The Green House Project research study: “Prove it works.”

By / Posted on January 6th, 2012

You wouldn’t buy an expensive medication without confidence that it works, would you?  Because the Green House model requires an investment, people are asking for evidence that it works and to understand why it works.  In response, the Green House Project has partnered with THRIVE (The Research Initiative Valuing Eldercare), funded by the Robert Wood Johnson Foundation, to learn more about how the Green House model works and how it differs from other models of care.  The THRIVE team is launching a series of projects comprising the largest research effort undertaken in Green House homes.  Many of the THRIVE team members have previously researched the Green House model, and their earlier work in part shaped the questions that THRIVE will be answering.  Here is some of what is known from previous work:

  •  Do specific components of the Green House model relate to better outcomes for elders?   THRIVE members Sheryl Zimmerman and Lauren Cohen (University of North Carolina at Chapel Hill) reviewed research literature and found strong support that certain components of Green House homes seem to relate to better outcomes — such as that private rooms and bathrooms and communal dining relate to less infection and better intake.  However, they also found that little research has been done regarding many other components of Green House homes, so several questions remain as to which components matter in terms of better quality of life for elders. 
  •  How does daily practice of front-line caregivers differ in Green House homes compared to traditional settings?  THRIVE members Siobhan Sharkey, Sandy Hudak, and Susan Horn (Health Management Strategies and the Institute for Clinical Outcomes Research) observed that elders receive more direct care time per day in Green House homes than do similar residents in traditional nursing homes – about 20 additional minutes more per day, in fact.  They also found that elders in Green House homes maintained their ability to perform activities of daily living, such as dressing and eating, to a greater extent than those living in traditional nursing homes.   It is not clear, though, what it is about the Green House model that might relate to better outcomes.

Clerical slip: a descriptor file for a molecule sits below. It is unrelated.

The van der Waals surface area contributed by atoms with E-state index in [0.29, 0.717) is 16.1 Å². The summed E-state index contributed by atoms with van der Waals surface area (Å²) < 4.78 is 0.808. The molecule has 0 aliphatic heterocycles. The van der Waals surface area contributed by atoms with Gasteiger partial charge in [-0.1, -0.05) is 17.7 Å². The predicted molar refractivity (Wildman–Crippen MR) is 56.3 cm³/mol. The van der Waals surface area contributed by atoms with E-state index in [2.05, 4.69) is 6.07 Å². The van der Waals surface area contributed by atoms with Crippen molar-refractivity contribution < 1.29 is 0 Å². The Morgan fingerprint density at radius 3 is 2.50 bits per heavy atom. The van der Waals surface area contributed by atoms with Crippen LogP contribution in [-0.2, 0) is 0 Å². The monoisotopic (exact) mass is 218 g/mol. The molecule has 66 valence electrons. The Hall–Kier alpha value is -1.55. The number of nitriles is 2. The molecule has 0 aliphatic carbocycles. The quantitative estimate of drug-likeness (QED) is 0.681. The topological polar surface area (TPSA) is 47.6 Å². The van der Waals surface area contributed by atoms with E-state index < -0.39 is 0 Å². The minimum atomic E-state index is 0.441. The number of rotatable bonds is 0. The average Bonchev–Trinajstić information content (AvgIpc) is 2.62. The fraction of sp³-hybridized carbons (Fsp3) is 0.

• How does the role of the nurse differ in Green House homes?  Work by Barbara Bowers and Kimberly Nolet (University of Wisconsin-Madison) found that Green House homes have used different models for how Shahbazim and nurses work together to provide care for elders.   Each model had meaningful consequences for both staff and elders, but it is not clear why there were such differences across homes. 

These three studies left us asking, “Are Green House homes helping elders more than are traditional nursing homes, and if so, which specific elements and practices are making the difference?”  The THRIVE team will be answering this question, and also looking at other topics including staff turnover, who is adopting the Green House model, and costs.  Participating sites will help answer these questions, and also will receive confidential feedback about their organization.  It’s an exciting opportunity for researchers, Green House homes, and other nursing homes to work together toward improving care.

Questions about THRIVE can be directed to Lauren Cohen (lauren_cohen@unc.edu or 919-843-8874).